Make sleep a priority by trying to get to bed simultaneously each night, shooting for about eight hours if you can manage it. Having some bedtime rituals, such as a hot bath or writing down your worries, can help you unwind before bed. You can also try power napping, significantly reducing stress and increasing productivity.


    Stress and weight gain (or lack of weight loss) go hand in hand. Though you may not be aware of it, being under constant stress can increase the production of cortisol, a hormone which can cause an increase in appetite as well as extra fat storage around the abdominal region — a big no-no since abdominal fat is linked to diabetes, high cholesterol and other health problems.

    Dealing with stress can be as simple as taking a few minutes each day to relax, scheduling a massage as often as possible, cutting down on work hours, and increasing playtime.


    This may seem obvious, but you may eat more than you think unless you track your calories daily. Portion control is one culprit, especially with restaurants providing enough food in one meal to feed several people.

    You must become more disciplined with your diet if you’re serious about reducing weight. Keep a thorough food log for one week without altering your eating routine. To be as precise as you can, measure when you can, check your calorie and nutritional content, and tally your daily calorie intake. When you don’t keep track, you’ll be shocked at how easily calories can creep in.

    Another thing to consider is your metabolism, which can slow down as you get older if you don’t keep your muscle mass. A 4% loss in muscle mass is predicted to occur between the ages of 25 and 50. Your weight may gradually increase if you consume the same number of calories while your metabolism slows. Start working out and lifting weights right away to maintain your metabolism.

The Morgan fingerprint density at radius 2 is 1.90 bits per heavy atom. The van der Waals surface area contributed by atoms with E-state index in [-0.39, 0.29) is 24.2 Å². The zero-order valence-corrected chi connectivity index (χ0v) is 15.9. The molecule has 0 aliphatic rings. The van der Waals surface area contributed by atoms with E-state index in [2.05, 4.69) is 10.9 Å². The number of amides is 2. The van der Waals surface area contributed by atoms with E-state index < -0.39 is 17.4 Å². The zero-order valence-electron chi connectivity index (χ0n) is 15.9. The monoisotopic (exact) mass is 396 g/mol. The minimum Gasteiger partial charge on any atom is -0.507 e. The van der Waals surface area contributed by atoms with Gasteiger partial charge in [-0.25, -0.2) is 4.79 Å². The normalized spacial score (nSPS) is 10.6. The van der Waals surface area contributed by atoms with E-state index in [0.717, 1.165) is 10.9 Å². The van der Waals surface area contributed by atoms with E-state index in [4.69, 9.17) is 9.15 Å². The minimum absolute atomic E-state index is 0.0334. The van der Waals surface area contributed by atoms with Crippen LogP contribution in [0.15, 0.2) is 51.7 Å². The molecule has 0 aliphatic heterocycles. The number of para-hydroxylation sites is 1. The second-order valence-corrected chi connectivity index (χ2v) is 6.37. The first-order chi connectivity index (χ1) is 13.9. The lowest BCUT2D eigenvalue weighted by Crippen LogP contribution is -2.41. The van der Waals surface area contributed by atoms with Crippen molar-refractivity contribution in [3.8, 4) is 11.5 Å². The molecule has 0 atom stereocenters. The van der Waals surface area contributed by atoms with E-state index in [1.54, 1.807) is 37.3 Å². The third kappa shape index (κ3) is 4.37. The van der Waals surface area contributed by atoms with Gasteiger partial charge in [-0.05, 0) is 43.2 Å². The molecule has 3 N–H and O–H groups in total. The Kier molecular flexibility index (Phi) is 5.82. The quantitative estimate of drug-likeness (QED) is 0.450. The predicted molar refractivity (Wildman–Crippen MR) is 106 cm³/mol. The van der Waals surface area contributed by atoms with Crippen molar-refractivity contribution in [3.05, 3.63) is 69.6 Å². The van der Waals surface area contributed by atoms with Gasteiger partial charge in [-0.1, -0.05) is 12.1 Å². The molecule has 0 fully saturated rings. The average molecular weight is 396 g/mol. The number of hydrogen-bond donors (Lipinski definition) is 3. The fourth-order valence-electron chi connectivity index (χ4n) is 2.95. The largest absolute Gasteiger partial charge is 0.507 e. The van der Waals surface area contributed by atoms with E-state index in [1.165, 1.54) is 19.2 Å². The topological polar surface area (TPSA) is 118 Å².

Your weight loss may falter if you discover that your workouts are hit-or-miss and that you give in to temptation a little too readily. Regular exercise is necessary for it to be effective. When you miss too many workouts, it’s as if you have to start over. You must alter it to keep your body challenged after it has adapted to your program.

    Finding an exercise program that suits your needs, goals, and lifestyle is the first step in maintaining an exercise routine. That entails setting achievable goals for each week rather than basing them on what you believe you should accomplish.


    Having some treats now and then is fine, but if you do very well during the week only to eat silly on the weekends, you may be hurting your weight loss goals. To lose one pound of fat in one week, you need to cut 500 calories with diet and exercise for seven days. 

    If you only follow that for five days and then eat way over your limit for two more days, you’re taking two steps forward and one step back. The trick is to plan your indulgences so that you can have some fun while staying on track with your weight loss goals. 

    Try these tips for a healthy weekend:

    • Avoid a free-for-all weekend. Instead, choose one or two treats to enjoy and continue eating healthy the rest of the time.